OBJECTIVE: To investigate whether movement-related cortical potentials (MRCP) provide a physiological correlate that indicates the response to treatment in patients with writer's cramp. METHODS: In 21 patients with writer's cramp, who underwent 4 weeks of limb immobilization followed by re-training for 8 weeks, we recorded MRCPs preceding a self-initiated brisk finger abduction movement. MRCP measurements of pre-movement activity were performed at baseline, after the end of immobilization and four and 8 weeks of re-training. We examined 12 controls, who received no intervention, twice 4 weeks apart. RESULTS: Patients benefited from the therapeutical intervention (Zeuner et al., 2008). They showed no abnormalities of the MRCPs at baseline. In controls, MRCPs did not significantly change after 4 weeks. In patients, immobilization and re-training had no effect on MRCPs. There was no correlation between the severity of dystonic symptoms or the individual treatment response and MRCPs. CONCLUSION: MRCPs are stable measures for interventional studies. However, they do not reflect clinical severity of dystonic symptoms or improvement after therapeutic interventions. SIGNIFICANCE: This is the first study to investigate MRCPs in a large cohort of patients with writer's cramp compared to a control group at different time points. These potentials do not reflect the motor control disorder in patients with writer's cramp.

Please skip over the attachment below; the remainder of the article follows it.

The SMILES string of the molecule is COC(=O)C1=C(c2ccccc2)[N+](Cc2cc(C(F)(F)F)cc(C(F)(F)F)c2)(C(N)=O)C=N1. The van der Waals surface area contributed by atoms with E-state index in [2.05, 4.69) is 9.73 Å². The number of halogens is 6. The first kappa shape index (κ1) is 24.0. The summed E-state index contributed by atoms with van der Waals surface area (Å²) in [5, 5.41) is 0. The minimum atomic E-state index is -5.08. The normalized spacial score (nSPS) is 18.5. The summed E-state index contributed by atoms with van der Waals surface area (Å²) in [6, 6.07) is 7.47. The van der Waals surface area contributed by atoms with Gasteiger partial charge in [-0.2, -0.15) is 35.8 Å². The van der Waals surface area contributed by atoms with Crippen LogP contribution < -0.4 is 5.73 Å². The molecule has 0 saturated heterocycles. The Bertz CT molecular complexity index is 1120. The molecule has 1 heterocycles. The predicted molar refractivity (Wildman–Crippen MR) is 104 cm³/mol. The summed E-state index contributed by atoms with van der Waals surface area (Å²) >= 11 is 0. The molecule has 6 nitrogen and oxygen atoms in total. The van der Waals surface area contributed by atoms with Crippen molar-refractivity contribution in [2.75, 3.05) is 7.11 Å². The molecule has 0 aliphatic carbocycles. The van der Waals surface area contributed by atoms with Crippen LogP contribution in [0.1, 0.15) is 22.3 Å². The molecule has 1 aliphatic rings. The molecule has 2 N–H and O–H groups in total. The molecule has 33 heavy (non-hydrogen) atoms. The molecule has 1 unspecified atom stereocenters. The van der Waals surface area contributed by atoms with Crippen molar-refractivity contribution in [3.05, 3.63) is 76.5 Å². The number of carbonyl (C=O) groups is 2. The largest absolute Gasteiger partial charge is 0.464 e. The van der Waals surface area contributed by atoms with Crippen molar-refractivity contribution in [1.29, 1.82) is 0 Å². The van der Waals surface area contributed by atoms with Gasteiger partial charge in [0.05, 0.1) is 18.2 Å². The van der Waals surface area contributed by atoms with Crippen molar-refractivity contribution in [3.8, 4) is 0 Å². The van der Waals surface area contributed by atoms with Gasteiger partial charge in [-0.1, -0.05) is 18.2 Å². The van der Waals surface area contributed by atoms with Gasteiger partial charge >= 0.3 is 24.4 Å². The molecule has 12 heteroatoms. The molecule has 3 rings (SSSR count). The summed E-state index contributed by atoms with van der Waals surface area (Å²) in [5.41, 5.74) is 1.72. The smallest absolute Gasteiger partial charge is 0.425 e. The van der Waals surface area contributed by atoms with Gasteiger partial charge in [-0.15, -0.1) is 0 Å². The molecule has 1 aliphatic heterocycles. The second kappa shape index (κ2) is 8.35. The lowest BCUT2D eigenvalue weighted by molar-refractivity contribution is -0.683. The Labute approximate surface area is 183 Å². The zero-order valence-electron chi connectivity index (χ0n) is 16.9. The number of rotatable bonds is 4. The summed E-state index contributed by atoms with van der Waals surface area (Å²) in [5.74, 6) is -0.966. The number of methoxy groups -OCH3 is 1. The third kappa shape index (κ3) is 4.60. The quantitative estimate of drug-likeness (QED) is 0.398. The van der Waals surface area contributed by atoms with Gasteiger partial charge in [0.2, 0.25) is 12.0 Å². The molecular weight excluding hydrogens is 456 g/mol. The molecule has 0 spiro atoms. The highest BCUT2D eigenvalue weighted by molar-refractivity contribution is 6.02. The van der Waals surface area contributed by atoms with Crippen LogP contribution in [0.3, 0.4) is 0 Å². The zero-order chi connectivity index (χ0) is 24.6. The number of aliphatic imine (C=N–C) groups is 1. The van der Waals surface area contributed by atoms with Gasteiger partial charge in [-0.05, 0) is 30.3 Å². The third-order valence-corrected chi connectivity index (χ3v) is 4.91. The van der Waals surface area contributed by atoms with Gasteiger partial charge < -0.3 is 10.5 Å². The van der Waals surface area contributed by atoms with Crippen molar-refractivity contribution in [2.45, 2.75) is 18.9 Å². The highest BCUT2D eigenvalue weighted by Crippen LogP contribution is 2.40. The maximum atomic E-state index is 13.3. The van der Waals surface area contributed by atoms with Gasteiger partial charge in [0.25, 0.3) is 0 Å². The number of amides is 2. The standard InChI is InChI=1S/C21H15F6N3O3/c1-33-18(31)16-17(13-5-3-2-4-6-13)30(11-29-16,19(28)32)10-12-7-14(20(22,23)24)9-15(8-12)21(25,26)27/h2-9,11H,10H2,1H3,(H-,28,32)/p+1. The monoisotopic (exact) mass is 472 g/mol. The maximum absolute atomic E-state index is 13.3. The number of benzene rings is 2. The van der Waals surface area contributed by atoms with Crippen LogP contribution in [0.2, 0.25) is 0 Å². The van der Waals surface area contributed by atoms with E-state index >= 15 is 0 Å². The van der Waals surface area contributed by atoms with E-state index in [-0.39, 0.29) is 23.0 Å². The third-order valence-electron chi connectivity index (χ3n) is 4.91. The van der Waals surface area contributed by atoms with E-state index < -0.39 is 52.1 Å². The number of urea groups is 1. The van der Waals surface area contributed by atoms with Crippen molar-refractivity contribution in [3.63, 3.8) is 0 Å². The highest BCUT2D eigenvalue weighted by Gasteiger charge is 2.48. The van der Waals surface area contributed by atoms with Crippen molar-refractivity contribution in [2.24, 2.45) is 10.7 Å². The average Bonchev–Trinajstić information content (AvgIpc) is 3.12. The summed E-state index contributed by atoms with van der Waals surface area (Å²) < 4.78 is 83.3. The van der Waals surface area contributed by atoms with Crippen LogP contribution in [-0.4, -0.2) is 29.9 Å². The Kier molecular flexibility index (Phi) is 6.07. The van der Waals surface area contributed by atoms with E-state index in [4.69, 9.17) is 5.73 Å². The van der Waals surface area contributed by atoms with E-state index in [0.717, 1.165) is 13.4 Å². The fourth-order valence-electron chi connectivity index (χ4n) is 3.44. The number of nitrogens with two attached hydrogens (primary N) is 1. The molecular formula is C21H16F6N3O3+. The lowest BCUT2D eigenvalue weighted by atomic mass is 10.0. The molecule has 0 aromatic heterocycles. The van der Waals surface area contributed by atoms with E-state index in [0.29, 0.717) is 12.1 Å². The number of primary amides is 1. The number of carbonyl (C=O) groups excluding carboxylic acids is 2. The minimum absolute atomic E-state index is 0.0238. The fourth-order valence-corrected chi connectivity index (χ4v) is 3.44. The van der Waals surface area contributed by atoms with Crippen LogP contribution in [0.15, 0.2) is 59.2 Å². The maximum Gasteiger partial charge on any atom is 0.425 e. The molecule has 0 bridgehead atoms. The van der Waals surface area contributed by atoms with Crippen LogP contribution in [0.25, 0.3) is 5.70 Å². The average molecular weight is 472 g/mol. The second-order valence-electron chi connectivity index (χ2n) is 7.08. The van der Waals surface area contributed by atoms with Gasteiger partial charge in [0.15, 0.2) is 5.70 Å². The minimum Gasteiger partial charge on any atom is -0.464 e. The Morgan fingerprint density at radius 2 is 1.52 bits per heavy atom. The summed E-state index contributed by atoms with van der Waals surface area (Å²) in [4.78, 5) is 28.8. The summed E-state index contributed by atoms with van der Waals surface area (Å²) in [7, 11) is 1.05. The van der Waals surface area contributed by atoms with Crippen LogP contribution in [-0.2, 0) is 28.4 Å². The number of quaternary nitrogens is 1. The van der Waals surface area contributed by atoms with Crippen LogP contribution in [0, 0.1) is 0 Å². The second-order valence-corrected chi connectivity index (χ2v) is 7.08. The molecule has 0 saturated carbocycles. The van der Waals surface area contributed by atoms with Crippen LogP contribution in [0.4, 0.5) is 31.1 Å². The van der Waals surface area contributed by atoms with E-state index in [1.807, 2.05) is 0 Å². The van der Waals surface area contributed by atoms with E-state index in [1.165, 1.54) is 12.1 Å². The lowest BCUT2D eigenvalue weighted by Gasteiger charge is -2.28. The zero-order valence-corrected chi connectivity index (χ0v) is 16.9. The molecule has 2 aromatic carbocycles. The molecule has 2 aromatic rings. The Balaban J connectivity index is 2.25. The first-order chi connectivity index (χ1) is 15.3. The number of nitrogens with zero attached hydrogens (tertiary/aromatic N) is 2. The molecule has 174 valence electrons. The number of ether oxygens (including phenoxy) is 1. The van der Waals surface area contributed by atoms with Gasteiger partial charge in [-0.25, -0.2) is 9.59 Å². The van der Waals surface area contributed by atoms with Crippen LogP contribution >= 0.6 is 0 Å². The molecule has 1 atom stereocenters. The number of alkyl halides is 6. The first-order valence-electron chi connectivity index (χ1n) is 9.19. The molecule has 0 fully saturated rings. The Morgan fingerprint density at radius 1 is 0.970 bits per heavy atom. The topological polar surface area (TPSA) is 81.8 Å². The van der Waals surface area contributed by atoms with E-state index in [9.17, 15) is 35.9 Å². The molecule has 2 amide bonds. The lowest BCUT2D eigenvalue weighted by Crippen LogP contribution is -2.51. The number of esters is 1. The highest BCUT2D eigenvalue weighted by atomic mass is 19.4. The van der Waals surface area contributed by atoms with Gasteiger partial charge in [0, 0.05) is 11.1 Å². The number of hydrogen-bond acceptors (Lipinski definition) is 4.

Keywords: Adult; Aged; Case-Control Studies; Cohort Studies; Contingent Negative Variation; Dystonia; Dystonic Disorders; Electroencephalography; Electromyography; Evoked Potentials, Motor; Female; Fingers; Humans; Male; Middle Aged; Motor Activity; Movement; Muscle Contraction; Muscle, Skeletal; Restraint, Physical